Newsom has been a good Governor. Of course, not long after he was sworn in, the COVID pandemic hit. As Governor he was already dealing with huge issues: California’s increasingly worse wildfires and the homelessness crisis. To throw COVID on top of all that seemed beyond anyone’s ability. But Gov. Newsom has governed adroitly, and his famous “wonkiness” has served the state well. Yes, there were ups and downs: the COVID closure rules seemed to change often, and everybody seemed to find something to complain about. But there was a reason scientists called it “the novel coronavirus.” It was new. Nothing like it had ever existed before, except, possibly, in the 1918-1919 flu pandemic (which hit the Bay Area very hard). I looked around at the other States and beyond, to the countries of the world, and saw that every leader everywhere was struggling with what to do and how to get it done. Gov. Newsom managed the crisis successfully; California now has the lowest COVID-19 case rate in the U.S.

Of course, it isn’t surprising that Gov. Newsom’s enemies—and almost every one of them is a rightwing trumper—are now seeking to recall him. Republicans have been unable to win statewide office in California for a long time, which frustrates the hell out of them. They fear Gov. Newsom as the attractive and capable politician that he is: a grave future risk to them and their party. So they’re doing what they do best: trying to take him down with lies and smears.

It won’t work. I have predicted (and I have shared this with him) that he will win the recall by double digits. When he emerges victorious from this pathetic Republican recall at the end of this year, he will be stronger than ever, with a glittering political career before him and the eyes of the nation upon him.

  1. Jack Saunders says:

    No possibility of him being recalled. As you point out, California’s overall Covid trajectory stacks up favorably when compared to other large states and countries. And the economy, both national and state, is heating up smartly. His opponents happen to strongly disagree with policies that turned out to work.ECN3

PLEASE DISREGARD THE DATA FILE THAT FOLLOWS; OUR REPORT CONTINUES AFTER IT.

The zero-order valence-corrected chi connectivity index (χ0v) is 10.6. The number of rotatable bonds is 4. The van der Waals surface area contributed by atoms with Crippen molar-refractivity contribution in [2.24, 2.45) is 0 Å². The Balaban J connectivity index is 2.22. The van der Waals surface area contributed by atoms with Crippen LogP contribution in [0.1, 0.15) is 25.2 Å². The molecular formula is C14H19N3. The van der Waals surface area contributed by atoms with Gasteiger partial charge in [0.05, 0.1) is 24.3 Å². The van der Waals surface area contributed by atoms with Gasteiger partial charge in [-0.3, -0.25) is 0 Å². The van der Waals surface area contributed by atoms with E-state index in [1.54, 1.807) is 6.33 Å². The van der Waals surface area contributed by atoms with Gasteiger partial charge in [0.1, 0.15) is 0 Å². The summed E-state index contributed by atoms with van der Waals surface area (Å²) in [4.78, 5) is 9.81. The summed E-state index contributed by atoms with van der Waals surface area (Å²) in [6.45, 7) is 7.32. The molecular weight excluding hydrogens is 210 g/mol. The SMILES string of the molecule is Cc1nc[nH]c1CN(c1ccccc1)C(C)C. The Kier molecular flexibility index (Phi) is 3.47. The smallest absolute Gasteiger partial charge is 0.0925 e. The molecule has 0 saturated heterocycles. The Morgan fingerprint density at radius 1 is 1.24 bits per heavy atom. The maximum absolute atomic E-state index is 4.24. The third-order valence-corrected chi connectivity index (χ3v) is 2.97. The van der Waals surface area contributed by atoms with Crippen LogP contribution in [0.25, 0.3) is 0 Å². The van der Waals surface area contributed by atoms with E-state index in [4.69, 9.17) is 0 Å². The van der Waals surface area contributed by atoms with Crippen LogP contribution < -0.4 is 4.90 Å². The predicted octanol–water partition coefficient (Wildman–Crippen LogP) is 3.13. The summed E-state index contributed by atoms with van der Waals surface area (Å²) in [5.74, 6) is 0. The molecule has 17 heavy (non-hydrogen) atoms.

2. You’re right, Jack. He’ll be governor until the end of his term and then, if he wants to run again, he’ll be re-elected.

  3. Nancy Weil Brown says:

    I wish I had your confidence that he won’t be recalled. I live in the least diverse, most conservative part of the City of Los Angeles. We have immigrants, first generation Americans, Black, Brown and Asian people here. But we also have a much large number of Trumpers than most other parts of the city. The Republicans/Trump Cult make more noise on the various local FB groups than the more liberal people so it feels a lot less certain down here. It was unfortunate that he made that mistake about going to the French Laundry. You know the other side will never let us forget that. They make it sound like much more than a poor decision and they imply that this is only the tip of the iceberg. If a Republican governor I did not vote for made as few mistakes or missteps as Newsom has, I would not support a recall. I’d work hard to get my candidate elected but I wouldn’t have to resort to the GOP tactics. How scared are they that they must do all kinds of trickery to keep minorities and poor people from voting? How scared are they that they have to mount a recall in the hopes that the special election would give them a Republican governor? I think an elected official has to be almost incompetent or unethical to ever consider a recall. This campaign has been all about politics, and not the part of politics that involves compromises to get stuff done. It’s simply dirty politics.